5 results found
IMF   |  
The Effects of Weather Shocks on Economic Activity: What are the Channels of Impact?

Global temperatures have increased at an unprecedented pace in the past 40 years. This paper finds that increases in temperature have uneven macroeconomic effects, with adverse consequences concentrated in countries with hot climates, such as most low-income countries. In these countries, a rise in temperature lowers per capita output, in both the short and medium term, through a wide array of channels: reduced agricultural output, suppressed productivity of workers exposed to heat, slower investment, and poorer health.

Category:  Climate-Informed Fiscal Planning, Climate-Resilient Financial Sector, Align Policies with Paris Agreement, NDC Support and Implementation

GIZ, IMF, UNEP   |  
Green Fiscal Policy Network

The Green Fiscal Policy Network is a joint partnership between UN Environment (UNEP), the International Monetary Fund (IMF) and Deutsche Gesellschaft für Internationale Zusammenarbeit (GIZ) launched in 2011. The Network aims to facilitate knowledge sharing and dialogue on green fiscal policy reforms.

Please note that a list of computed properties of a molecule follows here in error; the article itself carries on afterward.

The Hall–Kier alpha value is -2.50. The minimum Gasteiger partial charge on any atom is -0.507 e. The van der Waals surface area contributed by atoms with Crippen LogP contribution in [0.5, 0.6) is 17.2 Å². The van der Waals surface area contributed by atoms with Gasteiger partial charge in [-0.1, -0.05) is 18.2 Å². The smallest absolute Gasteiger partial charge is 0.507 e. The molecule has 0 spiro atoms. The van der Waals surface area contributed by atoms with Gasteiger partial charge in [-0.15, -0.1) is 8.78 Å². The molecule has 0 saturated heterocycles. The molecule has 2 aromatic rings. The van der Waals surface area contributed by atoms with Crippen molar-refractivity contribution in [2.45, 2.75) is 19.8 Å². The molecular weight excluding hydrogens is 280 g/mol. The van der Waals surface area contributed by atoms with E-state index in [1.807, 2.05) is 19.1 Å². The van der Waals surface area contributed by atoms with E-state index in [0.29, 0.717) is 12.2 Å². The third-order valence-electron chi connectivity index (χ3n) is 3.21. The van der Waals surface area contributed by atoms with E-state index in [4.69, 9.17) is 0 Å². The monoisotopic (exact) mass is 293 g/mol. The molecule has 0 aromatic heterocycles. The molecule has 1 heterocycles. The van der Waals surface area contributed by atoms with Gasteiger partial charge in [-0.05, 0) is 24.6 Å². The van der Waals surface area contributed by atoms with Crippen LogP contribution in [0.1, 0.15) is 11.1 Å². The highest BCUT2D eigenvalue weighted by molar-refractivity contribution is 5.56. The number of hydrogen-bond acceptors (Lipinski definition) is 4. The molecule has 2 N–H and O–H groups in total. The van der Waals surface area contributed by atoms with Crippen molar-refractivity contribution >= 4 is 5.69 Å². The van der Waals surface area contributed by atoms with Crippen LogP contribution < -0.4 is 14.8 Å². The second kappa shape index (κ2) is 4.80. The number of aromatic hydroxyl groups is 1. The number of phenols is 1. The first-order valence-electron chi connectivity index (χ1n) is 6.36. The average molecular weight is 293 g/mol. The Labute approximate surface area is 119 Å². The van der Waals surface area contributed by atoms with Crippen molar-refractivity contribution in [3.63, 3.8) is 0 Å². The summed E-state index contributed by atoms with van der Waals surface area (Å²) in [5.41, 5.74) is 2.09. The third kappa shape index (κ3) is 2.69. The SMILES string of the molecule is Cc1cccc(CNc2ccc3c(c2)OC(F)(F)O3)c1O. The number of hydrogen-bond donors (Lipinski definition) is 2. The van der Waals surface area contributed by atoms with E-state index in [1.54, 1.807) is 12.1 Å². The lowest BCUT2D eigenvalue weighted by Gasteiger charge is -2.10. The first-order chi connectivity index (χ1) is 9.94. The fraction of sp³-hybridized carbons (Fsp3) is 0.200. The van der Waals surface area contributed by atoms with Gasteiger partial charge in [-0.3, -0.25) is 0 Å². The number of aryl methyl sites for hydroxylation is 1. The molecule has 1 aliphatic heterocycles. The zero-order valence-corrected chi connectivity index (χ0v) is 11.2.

Category:  Climate-Informed Fiscal Planning, Climate-Resilient Financial Sector, Align Policies with Paris Agreement, Share Experiences and Expertise, NDC Support and Implementation

IMF   |  
Analyzing and Managing Fiscal Risks: Best Practices.

This paper provides a set of analytical tools and best practices to help policy makers understand and manage fiscal risks. Rather than seeking to provide an alternative to standard debt sustainability analysis, the paper’s focus is on how countries can assess and manage fiscal risks more broadly—including tail risks—and to better incorporate uncertainty into fiscal policy analysis. The paper is structured as follows.

Category:  Climate-Informed Fiscal Planning, Climate-Resilient Financial Sector

ADB, AfDB, EBRD, EIB, IADB, IMF, WBG, OECD   |  
Mobilizing Climate Finance: A Paper Prepared at the Request of G20 Finance Ministers.

This paper responds to the request of G20 Finance Ministers in exploring scaled up finance for climate change adaptation and mitigation in developing countries. In so doing it builds upon and extends the work of last year‘s U.N. Secretary-General‘s High Level Advisory Group on Climate Change Financing (AGF). Its starting point is the commitment made in the Copenhagen Accord and Cancun Agreements on the part of developed countries to provide new and additional resources for climate change activities in developing countries.

Category:  Climate-Resilient Financial Sector